The vlpA genes from spontaneous size variants of SK76[3] were amplified from genomic DNA extracted using a Wizard genomic DNA purification kit (Promega). Primers used for amplification were N1-F (Table (Table1)1) and p9vlpA-R. The PCR products were purified and sequenced directly using these same primers. The vlpA amplimer from the clonal variant A87 was also cloned into pT7Blue T-Vector to confirm the sequence. As a result of this analysis, the sequence of the A39 size variant, described in a previous study (21), has been corrected in the GenBank database (accession no. X62936).

LR-PCR and nested PCR.

LR-PCR and nested PCR products were produced using the protocol of the Expand Long Template PCR system (Roche Molecular Biochemicals). The LR-PCR DNA template was generated using primers LR-F and LR-R (Table (Table1)1) from genomic DNA. Nested PCR products were generated using 20 ng of the LR-PCR product as template and the nested primer sets listed in Table Table1.1. The annealing temperatures for the primer sets varied and were typically 6 to 9°C below the predicted primer melting temperature. Identification of vlp genes was determined by direct sequencing of corresponding PCR fragments purified with a Qiaex II or QIAquick gel extraction kit (Qiagen) or by sequencing subcloned restriction fragments of the PCR products.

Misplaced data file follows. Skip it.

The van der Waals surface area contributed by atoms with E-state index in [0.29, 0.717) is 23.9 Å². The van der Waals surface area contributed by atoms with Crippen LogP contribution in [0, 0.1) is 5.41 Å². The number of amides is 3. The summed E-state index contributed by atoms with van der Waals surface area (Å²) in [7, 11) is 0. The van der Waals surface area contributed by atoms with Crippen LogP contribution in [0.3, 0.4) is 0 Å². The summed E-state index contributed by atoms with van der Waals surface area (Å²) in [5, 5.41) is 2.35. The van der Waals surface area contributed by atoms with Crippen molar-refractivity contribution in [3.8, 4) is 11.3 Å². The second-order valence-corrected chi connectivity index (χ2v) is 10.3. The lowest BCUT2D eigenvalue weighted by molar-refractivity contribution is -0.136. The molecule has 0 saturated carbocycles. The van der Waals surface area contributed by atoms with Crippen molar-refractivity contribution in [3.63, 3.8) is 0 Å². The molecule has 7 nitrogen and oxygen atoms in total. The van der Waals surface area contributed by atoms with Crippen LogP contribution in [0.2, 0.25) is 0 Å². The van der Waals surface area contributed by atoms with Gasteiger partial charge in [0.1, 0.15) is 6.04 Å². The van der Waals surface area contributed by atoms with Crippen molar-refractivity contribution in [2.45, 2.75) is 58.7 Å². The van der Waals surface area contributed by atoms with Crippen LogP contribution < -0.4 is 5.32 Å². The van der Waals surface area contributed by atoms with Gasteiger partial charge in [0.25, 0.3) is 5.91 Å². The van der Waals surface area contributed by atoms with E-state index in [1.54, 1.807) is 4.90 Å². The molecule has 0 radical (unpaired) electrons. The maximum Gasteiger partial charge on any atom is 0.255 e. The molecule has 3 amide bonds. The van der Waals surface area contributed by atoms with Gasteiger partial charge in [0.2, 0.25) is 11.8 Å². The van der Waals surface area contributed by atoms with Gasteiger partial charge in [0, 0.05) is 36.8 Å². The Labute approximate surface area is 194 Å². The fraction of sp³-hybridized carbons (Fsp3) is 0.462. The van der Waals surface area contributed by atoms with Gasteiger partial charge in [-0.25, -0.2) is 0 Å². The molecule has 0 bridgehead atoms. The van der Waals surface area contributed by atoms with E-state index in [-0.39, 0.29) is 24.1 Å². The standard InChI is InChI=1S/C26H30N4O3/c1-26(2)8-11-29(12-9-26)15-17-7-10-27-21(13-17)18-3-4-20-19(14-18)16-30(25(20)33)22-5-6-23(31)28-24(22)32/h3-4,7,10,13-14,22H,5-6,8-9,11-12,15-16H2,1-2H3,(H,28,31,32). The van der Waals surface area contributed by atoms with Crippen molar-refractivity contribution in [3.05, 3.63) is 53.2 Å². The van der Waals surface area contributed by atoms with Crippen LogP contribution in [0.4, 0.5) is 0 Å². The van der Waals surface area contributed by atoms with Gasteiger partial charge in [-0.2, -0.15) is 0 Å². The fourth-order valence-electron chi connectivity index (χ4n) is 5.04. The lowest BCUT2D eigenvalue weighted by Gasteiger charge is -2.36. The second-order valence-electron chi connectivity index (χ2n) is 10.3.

Antibodies to synthetic Vlp peptides and immunoblotting procedures.

The synthetic peptide pepG was prepared on a model 432A peptide synthesizer (Applied Biosystems) by standard 9-fluorenylmethylcarbonyl protection chemistries and purified as previously described (4, 22). The amino acid sequence of pepG, C-SGTSSTTETGSTTESSGQA)DSTSGTSTSI, corresponds to the C-terminal 29 amino acid residues of VlpG deduced from the 3′ region of the vlpG gene sequence determined in this study. The parenthesis indicates the end of a 22-residue repeat unit in the VlpG sequence, and the underlined residues indicate an adjoining partial repeat comprising part of the tip structure. The Cys residue was incorporated at the N terminus in order to couple the peptide to maleimide-activated keyhole limpet hemocyanin, using a hapten carrier conjugate kit (Pierce Chemical Co., Rockford, Ill.). A BALB/c mouse was immunized with three weekly intraperitoneal injections of approximately 15 μg of conjugated peptide emulsified with incomplete Freund adjuvant. The presence of specific anti-pepG polyclonal Abs (PAbs) in the hyperimmune serum was monitored by Western blot analysis of defined clonal variants SK76[3] or GDL[6] that lacked the vlpG gene or of the clonal variant SK76[7] containing the vlpG gene. A monoclonal Ab (MAb) directed to a synthetic peptide representative of the C-terminal repeat and tip structure of VlpA has been described elsewhere (2) and was used as a specific probe for the VlpA product.